smile

All that jazz

7,632 posts

93 months

Saturday 10th December 2016
quotequote all
bigfatnick said:
I'm quite happy having £400ish a week land in my bank account for doing a 4 days on, 4 days off shift pattern, being home every night, knowing at the same company I can be away Monday-Friday and see £650 a week. Most of my university educated friends are on less money than me
Are your university educated friends doing 70 hrs per week and sleeping in a tin box in a piss-ridden layby or MSA acting as an unpaid security guard for 4 nights per week though? I wager not.

egor110

11,982 posts

150 months

Saturday 10th December 2016
quotequote all
All that jazz said:
bigfatnick said:
I'm quite happy having £400ish a week land in my bank account for doing a 4 days on, 4 days off shift pattern, being home every night, knowing at the same company I can be away Monday-Friday and see £650 a week. Most of my university educated friends are on less money than me
Are your university educated friends doing 70 hrs per week and sleeping in a tin box in a piss-ridden layby or MSA acting as an unpaid security guard for 4 nights per week though? I wager not.
None of which he does.

All that jazz

7,632 posts

93 months

Saturday 10th December 2016
quotequote all
egor110 said:
None of which he does.
True but it's the usual argument trotted out by trampers whilst failing to realise they're basically doing 2 weeks work in 1. Halve their weekly income and you get a more realistic and comparable figure to someone in a 'normal' job.

Edited by All that jazz on Saturday 10th December 15:08

bigfatnick

1,011 posts

149 months

Saturday 10th December 2016
quotequote all
All that jazz said:
egor110 said:
None of which he does.
True but it's the usual argument trotted out by trampers whilst failing to realise they're basically doing 2 weeks work in 1. Halve their weekly income and you get a more realistic and comparable figure to someone in a 'normal' job.

Edited by All that jazz on Saturday 10th December 15:08
Agreed, but even so, I can't think of many other jobs where somebody who can offer so little to society can make such a living for so little effort. Lorry driving is a job which doesn't require much thought or effort. Most people with a skill set similar to that of your average lorry driver are working in factories, for a takehome pay of maybe £250/week Ish. I came from factory work to lorry driving, I went from being on my feet, pushing as hard as I could all day, to make the quota of components (Land Rover suspension air lines if you're interested) , to sitting on my arse, looking out the window at the country side, chatting on the phone and taking home more than double the money. I was doing more hours yes, and sleeping in the truck, but my life was a hell of a lot easier, it felt like I won the lottery. I went from thinking I had no hope in this world of ever making anything of myself, to having nice cars and 6 months ago, buying my first house, a new build, 4 bedroom, detached house, without the help of any government schemes, all as a single person. One of the main reasons I started lorry driving was because I wanted to move to Canada, and at the time, this licence would get you in. I then realised that if you were earning 40k a year, rather than £12k a year, England is actually a very nice place to live (if you live in the north). It's easy to slag off the job, but I'm not sure what there is that's better these days, the oil industry is sown up, as are the power stations, the mines are gone, any meaningful factory trades are gone, unfortunately, Elon musk is trying to kill off our job, but we've got a little while yet!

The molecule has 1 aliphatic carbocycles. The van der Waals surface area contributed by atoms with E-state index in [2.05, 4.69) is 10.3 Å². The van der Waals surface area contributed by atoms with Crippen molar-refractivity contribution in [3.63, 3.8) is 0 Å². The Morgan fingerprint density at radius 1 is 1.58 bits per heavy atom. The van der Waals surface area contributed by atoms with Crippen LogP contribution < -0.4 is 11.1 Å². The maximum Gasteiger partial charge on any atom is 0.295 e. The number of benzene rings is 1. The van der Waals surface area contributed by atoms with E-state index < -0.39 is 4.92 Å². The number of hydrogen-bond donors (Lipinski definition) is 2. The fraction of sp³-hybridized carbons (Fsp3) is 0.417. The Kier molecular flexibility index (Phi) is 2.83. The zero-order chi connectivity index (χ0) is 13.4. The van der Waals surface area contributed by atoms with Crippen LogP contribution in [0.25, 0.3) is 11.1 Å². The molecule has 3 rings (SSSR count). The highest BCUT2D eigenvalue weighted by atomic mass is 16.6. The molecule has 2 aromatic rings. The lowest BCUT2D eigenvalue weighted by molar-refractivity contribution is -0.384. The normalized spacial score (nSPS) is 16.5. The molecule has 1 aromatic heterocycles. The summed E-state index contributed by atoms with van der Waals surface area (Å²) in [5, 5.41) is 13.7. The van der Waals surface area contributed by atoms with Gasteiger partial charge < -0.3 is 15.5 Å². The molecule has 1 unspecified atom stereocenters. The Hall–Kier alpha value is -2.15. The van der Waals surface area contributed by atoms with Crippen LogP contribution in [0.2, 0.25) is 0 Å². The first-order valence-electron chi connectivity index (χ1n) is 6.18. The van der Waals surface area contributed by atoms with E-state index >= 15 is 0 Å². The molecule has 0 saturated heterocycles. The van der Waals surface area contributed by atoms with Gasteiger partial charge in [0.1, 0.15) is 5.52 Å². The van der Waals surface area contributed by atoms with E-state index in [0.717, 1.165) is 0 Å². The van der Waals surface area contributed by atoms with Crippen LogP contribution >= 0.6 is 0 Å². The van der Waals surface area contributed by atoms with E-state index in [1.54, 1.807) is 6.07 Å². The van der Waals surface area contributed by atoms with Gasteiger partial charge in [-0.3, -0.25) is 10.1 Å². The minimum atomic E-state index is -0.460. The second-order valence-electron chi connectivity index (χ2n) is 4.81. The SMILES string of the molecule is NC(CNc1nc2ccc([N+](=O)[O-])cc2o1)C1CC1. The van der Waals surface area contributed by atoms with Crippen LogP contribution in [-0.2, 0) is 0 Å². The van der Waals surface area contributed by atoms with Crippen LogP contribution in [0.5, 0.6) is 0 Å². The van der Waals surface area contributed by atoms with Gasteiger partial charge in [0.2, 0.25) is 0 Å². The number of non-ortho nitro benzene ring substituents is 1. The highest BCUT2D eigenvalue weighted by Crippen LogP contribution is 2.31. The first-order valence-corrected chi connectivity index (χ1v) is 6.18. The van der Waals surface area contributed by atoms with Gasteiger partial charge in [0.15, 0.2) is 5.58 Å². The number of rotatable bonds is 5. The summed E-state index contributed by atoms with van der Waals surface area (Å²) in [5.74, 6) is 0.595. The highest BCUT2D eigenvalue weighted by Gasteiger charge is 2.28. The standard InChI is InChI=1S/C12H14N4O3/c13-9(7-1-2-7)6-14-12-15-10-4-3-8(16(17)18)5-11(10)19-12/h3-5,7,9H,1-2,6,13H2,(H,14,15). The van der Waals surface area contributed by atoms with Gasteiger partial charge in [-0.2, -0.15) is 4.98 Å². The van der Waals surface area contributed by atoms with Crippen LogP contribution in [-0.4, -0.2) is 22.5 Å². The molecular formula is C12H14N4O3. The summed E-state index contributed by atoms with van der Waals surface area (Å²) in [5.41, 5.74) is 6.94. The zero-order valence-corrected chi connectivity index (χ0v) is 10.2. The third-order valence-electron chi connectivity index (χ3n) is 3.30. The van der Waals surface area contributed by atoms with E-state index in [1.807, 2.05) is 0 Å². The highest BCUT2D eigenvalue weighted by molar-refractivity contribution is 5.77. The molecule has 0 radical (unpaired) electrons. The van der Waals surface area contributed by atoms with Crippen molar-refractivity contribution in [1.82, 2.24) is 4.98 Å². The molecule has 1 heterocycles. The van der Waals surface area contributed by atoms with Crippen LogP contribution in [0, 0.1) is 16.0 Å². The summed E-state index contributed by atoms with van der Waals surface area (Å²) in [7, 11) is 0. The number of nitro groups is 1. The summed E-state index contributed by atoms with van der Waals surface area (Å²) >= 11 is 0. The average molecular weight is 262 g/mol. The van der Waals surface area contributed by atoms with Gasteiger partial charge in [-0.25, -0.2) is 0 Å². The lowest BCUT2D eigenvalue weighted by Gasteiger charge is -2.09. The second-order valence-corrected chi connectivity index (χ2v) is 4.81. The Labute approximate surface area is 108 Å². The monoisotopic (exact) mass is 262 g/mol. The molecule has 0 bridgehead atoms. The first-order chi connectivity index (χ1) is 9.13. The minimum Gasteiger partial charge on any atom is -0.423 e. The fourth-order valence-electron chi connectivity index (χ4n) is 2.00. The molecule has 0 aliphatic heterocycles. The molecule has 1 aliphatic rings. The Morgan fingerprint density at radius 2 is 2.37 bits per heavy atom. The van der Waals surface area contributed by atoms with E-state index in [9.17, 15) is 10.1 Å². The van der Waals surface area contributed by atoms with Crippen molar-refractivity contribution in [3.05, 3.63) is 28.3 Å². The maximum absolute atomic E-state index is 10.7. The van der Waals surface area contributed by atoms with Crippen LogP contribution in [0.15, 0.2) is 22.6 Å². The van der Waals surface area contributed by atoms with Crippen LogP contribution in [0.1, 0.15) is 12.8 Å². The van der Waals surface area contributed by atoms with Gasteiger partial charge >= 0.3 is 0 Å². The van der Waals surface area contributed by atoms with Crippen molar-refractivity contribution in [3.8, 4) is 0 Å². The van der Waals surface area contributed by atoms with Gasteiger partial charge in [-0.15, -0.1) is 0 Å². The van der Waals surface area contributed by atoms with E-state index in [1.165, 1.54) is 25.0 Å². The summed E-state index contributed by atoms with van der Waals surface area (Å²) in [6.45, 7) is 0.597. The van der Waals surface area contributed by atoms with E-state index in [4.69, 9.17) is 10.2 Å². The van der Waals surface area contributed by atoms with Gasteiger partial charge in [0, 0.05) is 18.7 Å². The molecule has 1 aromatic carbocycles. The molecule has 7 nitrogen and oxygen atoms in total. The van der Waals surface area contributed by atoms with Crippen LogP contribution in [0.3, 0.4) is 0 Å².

I think when comparing lorry drivers jobs to "normal" jobs. You have to remember the kind of job an average lorry driver who if we're honest, isn't usually the finest human specimen, would be doing if he (usually) wasn't driving a lorry. it's not far from being unskilled work, so compare it to low level factory workers, and supermarket shelf stackers, and it looks pretty appealing all of a sudden.

Edited by bigfatnick on Saturday 10th December 16:54

R0G

4,764 posts

102 months

Saturday 10th December 2016
quotequote all
Hope you did not pay more than £60 for the medical = ripped off if you did

Have you checked out the newbies forum on trucknetuk ? - especially the LGV TRAINING TIPS thread

s p a c e m a n

9,466 posts

95 months

Saturday 10th December 2016